Webb, Barry G. Job. Evangelical Biblical Theology Commentary. Bellingham, Wash.: Lexham Press, 2023. xx+499 pp.; Hb.; $48.99. Link to Lexham Press
Barry G. Webb serves as senior research fellow emeritus in Old Testament at Moore Theological College in Newtown, Australia. He wrote the NICOT volume on The Book of Judges (Eerdmans 2012). He wrote his Ph.D. dissertation on Judges under David Clines at Sheffield in the 1980s.
In his eighty-eight-page introduction, Webb observes that Job relies on the book of Proverbs, so it cannot have been before Hezekiah. Ezekiel 14:14-20 mentions Job (although this may not refer to the Book of Job), and Job 12 seems to allude to Psalm 107, implying an exilic or post-exilic date. He does not specify a date, suggesting a time after Solomon to the early post-exilic period. But in the context of Judah’s history, the story of Job may answer questions about the suffering of God’s faithful servants such as Josiah or Jeremiah. Since Webb thinks the Book of Job is a unified work, he does not consider the possibility that parts of the book use sources from various times. On the other hand, unlike other conservative commentaries on Job, he does not suggest any date for the story (the time of Abraham, for example).
The introduction also sets Job in a historical context. First, Webb describes the wisdom movement in ancient Israel, beginning with the need for sages as early as Solomon’s and Hezekiah’s reign and Zerubbabel’s post-exilic community. This is basically a history of Judah through the exile. Concerning the historicity of Job, Webb thinks that Job was an actual person “who experienced the kind of things described in the book” (15). However, the story and extensive dialogue is “more like a Shakespeare play than a straightforward historical writing” (15). Second, like most commentaries on Job, Webb compares Job to similar ancient Near Eastern works. Although interesting, he concludes that Job is not reworking an Egyptian or Mesopotamian book. The book “clearly participates in a much wider discussion of the issues of undeserved suffering in the ancient Near East” (19).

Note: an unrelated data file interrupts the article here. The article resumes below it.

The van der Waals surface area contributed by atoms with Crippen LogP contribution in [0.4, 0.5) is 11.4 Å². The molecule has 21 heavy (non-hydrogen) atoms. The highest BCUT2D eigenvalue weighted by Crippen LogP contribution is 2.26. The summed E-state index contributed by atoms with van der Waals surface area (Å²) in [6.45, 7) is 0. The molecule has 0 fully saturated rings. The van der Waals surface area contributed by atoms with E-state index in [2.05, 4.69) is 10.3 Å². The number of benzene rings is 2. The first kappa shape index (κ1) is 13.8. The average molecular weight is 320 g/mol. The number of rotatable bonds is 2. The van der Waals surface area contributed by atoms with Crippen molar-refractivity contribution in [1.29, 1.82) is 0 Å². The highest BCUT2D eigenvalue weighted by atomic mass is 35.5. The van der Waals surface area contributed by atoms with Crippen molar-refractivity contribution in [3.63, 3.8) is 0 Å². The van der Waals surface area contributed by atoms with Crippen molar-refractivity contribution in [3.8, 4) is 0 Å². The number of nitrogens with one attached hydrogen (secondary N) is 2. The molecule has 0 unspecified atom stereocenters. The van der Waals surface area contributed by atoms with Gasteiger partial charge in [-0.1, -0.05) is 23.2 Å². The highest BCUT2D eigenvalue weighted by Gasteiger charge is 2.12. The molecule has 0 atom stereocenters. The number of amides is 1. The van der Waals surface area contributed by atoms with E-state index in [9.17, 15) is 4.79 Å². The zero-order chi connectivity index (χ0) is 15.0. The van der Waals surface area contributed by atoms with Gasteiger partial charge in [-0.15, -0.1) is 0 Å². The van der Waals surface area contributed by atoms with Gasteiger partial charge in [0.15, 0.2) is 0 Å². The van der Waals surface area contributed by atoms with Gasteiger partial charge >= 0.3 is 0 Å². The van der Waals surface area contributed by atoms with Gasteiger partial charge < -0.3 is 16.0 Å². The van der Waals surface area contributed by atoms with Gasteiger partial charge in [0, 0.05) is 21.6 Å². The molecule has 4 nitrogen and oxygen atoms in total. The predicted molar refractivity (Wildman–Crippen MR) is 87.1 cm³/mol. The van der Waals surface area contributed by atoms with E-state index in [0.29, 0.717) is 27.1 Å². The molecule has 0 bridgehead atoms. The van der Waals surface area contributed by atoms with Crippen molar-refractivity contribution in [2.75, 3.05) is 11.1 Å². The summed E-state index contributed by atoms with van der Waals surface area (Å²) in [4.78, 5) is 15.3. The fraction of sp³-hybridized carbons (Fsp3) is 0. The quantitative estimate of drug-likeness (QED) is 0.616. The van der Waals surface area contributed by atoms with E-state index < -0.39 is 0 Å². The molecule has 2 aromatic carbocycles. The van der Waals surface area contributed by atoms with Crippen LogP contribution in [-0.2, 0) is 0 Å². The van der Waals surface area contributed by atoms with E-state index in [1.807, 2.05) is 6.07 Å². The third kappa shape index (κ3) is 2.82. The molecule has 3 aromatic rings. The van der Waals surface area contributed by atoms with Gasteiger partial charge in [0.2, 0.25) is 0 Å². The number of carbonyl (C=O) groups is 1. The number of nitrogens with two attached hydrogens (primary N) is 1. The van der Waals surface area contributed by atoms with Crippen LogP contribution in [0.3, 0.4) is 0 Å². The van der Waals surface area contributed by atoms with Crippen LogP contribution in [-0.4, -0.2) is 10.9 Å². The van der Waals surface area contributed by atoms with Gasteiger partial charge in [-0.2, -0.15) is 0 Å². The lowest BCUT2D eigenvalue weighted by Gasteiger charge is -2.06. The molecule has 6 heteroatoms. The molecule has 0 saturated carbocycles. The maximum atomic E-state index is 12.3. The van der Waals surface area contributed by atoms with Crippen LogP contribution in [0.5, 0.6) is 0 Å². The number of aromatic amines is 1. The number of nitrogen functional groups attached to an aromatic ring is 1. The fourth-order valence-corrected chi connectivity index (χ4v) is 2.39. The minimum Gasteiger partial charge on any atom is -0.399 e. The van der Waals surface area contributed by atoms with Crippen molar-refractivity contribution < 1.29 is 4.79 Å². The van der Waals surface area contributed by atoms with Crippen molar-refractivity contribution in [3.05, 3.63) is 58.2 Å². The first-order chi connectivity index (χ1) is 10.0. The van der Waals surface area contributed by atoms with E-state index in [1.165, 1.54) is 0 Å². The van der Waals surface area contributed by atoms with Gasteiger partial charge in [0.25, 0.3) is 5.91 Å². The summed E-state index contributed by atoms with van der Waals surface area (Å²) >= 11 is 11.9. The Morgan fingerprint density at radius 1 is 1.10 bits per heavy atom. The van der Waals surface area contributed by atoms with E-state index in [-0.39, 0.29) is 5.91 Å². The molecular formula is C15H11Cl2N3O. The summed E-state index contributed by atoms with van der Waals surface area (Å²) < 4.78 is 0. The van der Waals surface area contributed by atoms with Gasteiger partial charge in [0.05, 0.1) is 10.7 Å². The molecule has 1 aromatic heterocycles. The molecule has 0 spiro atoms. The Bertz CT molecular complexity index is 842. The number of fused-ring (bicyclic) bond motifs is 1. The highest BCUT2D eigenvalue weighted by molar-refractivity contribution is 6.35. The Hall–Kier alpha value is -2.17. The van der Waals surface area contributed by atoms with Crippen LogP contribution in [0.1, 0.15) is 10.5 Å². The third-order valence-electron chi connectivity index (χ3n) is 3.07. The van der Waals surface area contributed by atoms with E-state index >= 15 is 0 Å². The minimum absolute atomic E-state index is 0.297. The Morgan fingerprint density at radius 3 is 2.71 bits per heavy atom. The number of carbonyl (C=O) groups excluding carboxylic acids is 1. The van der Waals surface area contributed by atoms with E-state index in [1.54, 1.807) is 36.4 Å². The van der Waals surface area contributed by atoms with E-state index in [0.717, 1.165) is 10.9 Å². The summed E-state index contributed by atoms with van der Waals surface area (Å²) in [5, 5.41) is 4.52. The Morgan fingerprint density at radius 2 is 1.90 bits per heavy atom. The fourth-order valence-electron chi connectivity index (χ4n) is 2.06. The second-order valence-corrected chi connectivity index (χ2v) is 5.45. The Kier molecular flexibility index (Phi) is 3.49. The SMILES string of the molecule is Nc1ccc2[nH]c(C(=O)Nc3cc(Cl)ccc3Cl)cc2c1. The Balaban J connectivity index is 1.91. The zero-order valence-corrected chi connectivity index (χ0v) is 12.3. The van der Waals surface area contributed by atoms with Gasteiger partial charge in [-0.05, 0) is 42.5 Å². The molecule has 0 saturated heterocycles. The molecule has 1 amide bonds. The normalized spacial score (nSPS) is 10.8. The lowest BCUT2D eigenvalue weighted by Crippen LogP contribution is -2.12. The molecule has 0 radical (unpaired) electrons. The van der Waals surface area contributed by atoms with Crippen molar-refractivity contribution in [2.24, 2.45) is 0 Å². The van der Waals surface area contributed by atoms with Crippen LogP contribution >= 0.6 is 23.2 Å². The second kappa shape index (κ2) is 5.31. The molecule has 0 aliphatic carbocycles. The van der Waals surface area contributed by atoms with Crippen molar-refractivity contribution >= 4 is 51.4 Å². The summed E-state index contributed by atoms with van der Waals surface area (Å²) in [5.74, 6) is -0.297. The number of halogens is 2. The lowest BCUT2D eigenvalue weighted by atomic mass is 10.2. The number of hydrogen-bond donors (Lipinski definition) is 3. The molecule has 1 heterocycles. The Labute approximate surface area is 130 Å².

He does not find genre analysis helpful for interpreting the Book of Job. There are many genres or forms in the book. Generally, it belongs to the broad category of wisdom literature, and he is not satisfied with any recent alternatives. Concerning structure, he follows Francis Anderson (TOTC, 1976), who suggested a clear, symmetrical pattern that incorporates all sections. This means that the Elihu section is not a later addition. Webb also tracks the overall plot of the book as a unifying factor.
What is the Book of Job about? In his discussion of the book’s theme, Webb suggests the book addresses the fundamental question: “What is the essence of wisdom for human beings” (26). God makes wisdom available, but wisdom is relational and behavioral (as opposed to intellection knowledge). Job is introduced as a man who “fears God and turns away from evil. Overemphasis on the plot points, such as Satan and God in dialogue or even the suffering of the innocent, may distract from this theme. Near the end of the introduction, he suggests the book provides the kind of comfort people in Job-like circumstances need. “The writer of Job was an excellent pastor” (78).